Trip Start Apr 03, 2010
3Trip End Apr 17, 2010
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Being dropped off at the bus station with a vague notion that I should take something called a service (servEEce, like a shared taxi) I proudly plotted of towards the nearest taxi area. Upon approach and saying something in arabic approximating 'where to Jerash,' I was told that taxis do not go there... Instead they pointed meaningfully at the other side of the station and repeated the same thing you hear everywhere '... Jerash...Jerash....,' such as Random Person: ...food....great....left....death...fantastic.. Me: yeah thanks, wait did you say death? ('...' being mouthfuls of arabic words I cannot comprehend). 'Shukran shukran,' I mumbled not wanting to seem ungrateful at the destruction of my poorly laid plans and proceeded in the direction of their undecipherable ramblings
Once in Jerash I proceeded, along with 500 of my closest Jordanian school children friends, into the remains of one of the great cities of the Roman Decapolis. Among the smiling 'hellos' and the 'Marhaba,' 'Marhabtayn,' 'Oh he speaks arabic!' (I don't) I got to see the very typical school kids. Once again a reminder that things are not as different as we make them out to be, despite the presence of towering 2000 year old temples. The ruins were fantastic, you could climb among or on them at your own leisure and all came with a live sound track of drums and song (did I mention the school kids?). Even got a little impromptu Jordanian bag pipe session with the kids breaking into traditional dances. After the side entertainment I attended the RACE, or the Roman Army and Chariot Experience. Let me say this comes highly recommended. A quirky english announcer narrates a live demonstration in the surviving hippodrome with a Roman phalanx, a gladiator battle where you decide who lives and who dies and lastly a chariot race finisher. Worth the 12JD price if you're not on a budget, otherwise you can probably see most of it from the fence line.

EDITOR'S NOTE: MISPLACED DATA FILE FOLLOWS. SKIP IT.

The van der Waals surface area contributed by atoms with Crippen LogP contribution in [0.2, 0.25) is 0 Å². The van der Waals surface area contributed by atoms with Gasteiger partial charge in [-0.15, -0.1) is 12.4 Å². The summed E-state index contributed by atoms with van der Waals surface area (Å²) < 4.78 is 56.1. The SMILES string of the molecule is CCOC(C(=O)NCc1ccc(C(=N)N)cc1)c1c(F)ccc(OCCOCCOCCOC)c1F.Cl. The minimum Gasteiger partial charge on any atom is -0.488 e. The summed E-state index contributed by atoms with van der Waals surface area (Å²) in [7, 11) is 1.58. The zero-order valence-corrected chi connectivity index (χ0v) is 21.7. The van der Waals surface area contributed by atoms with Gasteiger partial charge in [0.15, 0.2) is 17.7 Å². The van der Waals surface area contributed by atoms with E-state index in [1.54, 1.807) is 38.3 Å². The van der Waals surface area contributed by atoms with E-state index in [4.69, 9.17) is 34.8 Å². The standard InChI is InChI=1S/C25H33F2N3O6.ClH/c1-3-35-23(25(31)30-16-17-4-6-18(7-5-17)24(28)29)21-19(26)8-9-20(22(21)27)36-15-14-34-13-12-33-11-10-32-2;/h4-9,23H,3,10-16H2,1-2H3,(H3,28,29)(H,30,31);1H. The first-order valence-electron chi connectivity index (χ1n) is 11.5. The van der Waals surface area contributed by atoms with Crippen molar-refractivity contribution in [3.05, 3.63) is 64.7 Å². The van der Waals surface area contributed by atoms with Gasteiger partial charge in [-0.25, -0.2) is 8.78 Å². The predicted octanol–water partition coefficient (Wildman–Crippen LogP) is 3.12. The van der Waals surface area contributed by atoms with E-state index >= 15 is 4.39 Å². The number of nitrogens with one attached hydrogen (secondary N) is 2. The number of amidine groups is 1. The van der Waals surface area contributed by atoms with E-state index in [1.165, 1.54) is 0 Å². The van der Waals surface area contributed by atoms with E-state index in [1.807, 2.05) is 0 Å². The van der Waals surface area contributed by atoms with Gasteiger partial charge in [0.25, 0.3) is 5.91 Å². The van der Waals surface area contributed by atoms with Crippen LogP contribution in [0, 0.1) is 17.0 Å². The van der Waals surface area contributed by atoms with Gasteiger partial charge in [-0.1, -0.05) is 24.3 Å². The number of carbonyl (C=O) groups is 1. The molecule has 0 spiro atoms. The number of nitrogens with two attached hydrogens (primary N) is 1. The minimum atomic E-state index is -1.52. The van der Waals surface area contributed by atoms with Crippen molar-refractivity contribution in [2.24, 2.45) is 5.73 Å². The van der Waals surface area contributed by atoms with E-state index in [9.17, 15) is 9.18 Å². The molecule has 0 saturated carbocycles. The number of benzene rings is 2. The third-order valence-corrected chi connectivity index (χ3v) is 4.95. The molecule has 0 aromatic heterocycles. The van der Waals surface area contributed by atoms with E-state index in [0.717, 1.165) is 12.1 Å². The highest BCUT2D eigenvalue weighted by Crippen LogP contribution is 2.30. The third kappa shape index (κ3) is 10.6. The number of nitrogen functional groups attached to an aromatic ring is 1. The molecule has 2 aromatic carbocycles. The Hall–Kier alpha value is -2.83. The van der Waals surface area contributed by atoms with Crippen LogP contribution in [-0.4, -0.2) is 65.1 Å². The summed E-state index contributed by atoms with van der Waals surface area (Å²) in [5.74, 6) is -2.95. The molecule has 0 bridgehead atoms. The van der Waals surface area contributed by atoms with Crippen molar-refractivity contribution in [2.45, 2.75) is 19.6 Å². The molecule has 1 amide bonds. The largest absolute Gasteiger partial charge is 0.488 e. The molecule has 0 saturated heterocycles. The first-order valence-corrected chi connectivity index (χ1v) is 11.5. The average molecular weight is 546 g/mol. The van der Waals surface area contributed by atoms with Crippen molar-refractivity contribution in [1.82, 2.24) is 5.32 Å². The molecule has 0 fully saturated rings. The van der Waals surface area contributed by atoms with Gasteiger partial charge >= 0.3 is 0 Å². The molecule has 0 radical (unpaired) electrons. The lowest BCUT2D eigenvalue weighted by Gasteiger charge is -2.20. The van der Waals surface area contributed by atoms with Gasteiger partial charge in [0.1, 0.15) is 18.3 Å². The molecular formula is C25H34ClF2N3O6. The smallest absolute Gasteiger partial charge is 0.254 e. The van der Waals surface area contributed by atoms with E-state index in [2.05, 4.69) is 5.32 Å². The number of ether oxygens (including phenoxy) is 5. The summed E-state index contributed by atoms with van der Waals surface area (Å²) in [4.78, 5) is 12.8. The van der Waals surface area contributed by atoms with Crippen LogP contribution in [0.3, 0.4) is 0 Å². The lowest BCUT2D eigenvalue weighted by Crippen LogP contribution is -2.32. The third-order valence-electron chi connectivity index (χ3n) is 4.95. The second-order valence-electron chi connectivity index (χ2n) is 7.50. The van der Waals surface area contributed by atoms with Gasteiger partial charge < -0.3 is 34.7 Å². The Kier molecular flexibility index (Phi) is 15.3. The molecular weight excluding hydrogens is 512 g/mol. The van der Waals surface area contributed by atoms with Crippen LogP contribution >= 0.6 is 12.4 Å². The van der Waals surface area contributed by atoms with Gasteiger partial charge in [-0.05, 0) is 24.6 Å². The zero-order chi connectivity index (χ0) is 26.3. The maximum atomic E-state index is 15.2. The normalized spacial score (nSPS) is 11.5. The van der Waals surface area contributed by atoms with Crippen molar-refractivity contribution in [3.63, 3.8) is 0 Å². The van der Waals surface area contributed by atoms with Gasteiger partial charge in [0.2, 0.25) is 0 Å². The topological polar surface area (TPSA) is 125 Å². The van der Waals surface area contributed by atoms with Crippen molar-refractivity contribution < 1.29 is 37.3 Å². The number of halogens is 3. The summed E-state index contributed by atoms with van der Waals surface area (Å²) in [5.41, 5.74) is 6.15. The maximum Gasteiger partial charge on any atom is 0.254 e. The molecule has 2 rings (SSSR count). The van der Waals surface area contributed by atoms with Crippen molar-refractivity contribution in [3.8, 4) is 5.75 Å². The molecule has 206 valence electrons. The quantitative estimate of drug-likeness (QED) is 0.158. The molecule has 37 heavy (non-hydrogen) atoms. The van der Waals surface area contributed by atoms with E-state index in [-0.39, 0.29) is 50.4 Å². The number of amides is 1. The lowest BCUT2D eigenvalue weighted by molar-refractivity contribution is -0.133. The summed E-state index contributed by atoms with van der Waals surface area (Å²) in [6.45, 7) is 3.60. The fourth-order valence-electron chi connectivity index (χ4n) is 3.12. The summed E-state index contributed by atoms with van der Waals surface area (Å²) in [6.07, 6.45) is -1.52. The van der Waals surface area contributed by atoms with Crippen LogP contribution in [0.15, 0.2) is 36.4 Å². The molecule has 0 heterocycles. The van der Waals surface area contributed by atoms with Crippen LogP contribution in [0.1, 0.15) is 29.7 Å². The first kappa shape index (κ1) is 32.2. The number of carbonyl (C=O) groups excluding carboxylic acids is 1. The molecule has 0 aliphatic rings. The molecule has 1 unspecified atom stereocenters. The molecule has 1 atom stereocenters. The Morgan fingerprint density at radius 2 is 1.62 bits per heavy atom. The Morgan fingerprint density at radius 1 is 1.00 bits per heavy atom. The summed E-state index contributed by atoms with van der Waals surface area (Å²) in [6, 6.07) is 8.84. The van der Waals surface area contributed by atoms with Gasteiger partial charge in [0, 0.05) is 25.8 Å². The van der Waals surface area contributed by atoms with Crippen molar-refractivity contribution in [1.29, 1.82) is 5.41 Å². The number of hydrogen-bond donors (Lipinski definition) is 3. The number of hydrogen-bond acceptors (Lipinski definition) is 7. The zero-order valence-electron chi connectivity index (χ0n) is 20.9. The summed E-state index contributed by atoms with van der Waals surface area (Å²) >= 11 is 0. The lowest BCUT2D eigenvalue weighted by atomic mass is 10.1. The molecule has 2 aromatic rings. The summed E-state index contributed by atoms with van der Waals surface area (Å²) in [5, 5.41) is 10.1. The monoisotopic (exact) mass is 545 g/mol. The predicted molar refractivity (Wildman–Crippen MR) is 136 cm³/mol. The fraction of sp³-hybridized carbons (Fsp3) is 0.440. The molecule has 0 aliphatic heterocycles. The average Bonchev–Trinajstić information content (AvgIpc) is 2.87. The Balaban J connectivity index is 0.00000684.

After even more antics just trying to find the bus station (didn't think about that when I got dropped off in front of the ruins...) and finally the correct bus I was off to Irbid. Here I met up with a fantastic peace corps volunteer who had, of all things, volunteered to show me around town. The difference between someone living in a major city and someone bunking down in a small town became immediately apparent the first time we stepped into a taxi. I, being the man had to take the front seat (welcome to jordan), but my new friend now in the back was doing all the talking. Within several seconds of some serious back and forth in arabic we were out of the car and already in the process of hailing another. Apparently the first taxi's meter was 'broken.' Our second cab driver seemed to have a similar problem until a few laws and local officials names came out, 'oh look it's working again.' Some prime wasta (vitamin wow), guess it really is all about who you know. He apparently spent most of our ride into town apologizing, and by the time we arrived we even had lunch invitations to meet his family. Our second encounter was with someone from the village where my new volunteer friend lived. On the spot I was transformed from just myself and assumed the role of her cousin who also happened to be a volunteer from a small town down in the far south (not my last assumed role of the trip). Great he says, how about you come have some tea? Sadly we didn't accept either invitation, but instead met up with another peace corps friend and yet another volunteer from the area. After some food and another set of bus related adventures (though none seemingly equal to the volunteer who ended up on the wrong bus that night to a different town unwittingly embarking upon an adventure of her own) I ended right back at the station in Amman.